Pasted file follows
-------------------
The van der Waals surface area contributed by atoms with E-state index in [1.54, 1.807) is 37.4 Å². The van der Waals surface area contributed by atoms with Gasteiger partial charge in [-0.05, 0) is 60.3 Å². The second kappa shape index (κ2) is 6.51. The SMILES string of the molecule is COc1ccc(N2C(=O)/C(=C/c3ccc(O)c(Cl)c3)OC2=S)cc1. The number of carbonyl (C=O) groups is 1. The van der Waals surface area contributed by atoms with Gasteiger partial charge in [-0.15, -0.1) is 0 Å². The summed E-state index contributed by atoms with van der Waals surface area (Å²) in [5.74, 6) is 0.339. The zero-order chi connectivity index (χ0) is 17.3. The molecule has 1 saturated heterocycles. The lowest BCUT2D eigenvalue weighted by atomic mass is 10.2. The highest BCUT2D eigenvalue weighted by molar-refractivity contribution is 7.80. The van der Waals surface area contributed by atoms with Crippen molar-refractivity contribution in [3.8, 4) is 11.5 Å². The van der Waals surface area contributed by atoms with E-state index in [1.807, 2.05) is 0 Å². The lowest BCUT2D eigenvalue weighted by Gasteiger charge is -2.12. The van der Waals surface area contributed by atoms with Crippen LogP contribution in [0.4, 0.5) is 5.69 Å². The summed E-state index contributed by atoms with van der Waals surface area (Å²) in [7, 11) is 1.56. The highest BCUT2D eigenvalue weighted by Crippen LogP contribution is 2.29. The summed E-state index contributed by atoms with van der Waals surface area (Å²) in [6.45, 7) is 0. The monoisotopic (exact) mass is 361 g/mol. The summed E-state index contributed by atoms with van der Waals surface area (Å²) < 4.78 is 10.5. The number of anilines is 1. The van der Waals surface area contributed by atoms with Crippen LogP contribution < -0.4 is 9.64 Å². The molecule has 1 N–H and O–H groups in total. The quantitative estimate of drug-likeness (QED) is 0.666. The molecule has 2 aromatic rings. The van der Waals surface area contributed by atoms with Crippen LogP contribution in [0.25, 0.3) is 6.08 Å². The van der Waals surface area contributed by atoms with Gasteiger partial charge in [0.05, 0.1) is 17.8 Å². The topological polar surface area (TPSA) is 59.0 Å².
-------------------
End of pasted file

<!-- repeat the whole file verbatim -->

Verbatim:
The van der Waals surface area contributed by atoms with E-state index in [1.54, 1.807) is 37.4 Å². The van der Waals surface area contributed by atoms with Gasteiger partial charge in [-0.05, 0) is 60.3 Å². The second kappa shape index (κ2) is 6.51. The SMILES string of the molecule is COc1ccc(N2C(=O)/C(=C/c3ccc(O)c(Cl)c3)OC2=S)cc1. The number of carbonyl (C=O) groups is 1. The van der Waals surface area contributed by atoms with Gasteiger partial charge in [-0.15, -0.1) is 0 Å². The summed E-state index contributed by atoms with van der Waals surface area (Å²) in [5.74, 6) is 0.339. The zero-order chi connectivity index (χ0) is 17.3. The molecule has 1 saturated heterocycles. The lowest BCUT2D eigenvalue weighted by atomic mass is 10.2. The highest BCUT2D eigenvalue weighted by molar-refractivity contribution is 7.80. The van der Waals surface area contributed by atoms with Crippen molar-refractivity contribution in [3.8, 4) is 11.5 Å². The van der Waals surface area contributed by atoms with E-state index in [1.807, 2.05) is 0 Å². The lowest BCUT2D eigenvalue weighted by Gasteiger charge is -2.12. The van der Waals surface area contributed by atoms with Crippen LogP contribution in [0.4, 0.5) is 5.69 Å². The summed E-state index contributed by atoms with van der Waals surface area (Å²) in [7, 11) is 1.56. The highest BCUT2D eigenvalue weighted by Crippen LogP contribution is 2.29. The summed E-state index contributed by atoms with van der Waals surface area (Å²) in [6.45, 7) is 0. The monoisotopic (exact) mass is 361 g/mol. The summed E-state index contributed by atoms with van der Waals surface area (Å²) < 4.78 is 10.5. The number of anilines is 1. The van der Waals surface area contributed by atoms with Crippen LogP contribution < -0.4 is 9.64 Å². The molecule has 1 N–H and O–H groups in total. The quantitative estimate of drug-likeness (QED) is 0.666. The molecule has 2 aromatic rings. The van der Waals surface area contributed by atoms with Crippen LogP contribution in [0.25, 0.3) is 6.08 Å². The van der Waals surface area contributed by atoms with Gasteiger partial charge in [0.05, 0.1) is 17.8 Å². The topological polar surface area (TPSA) is 59.0 Å².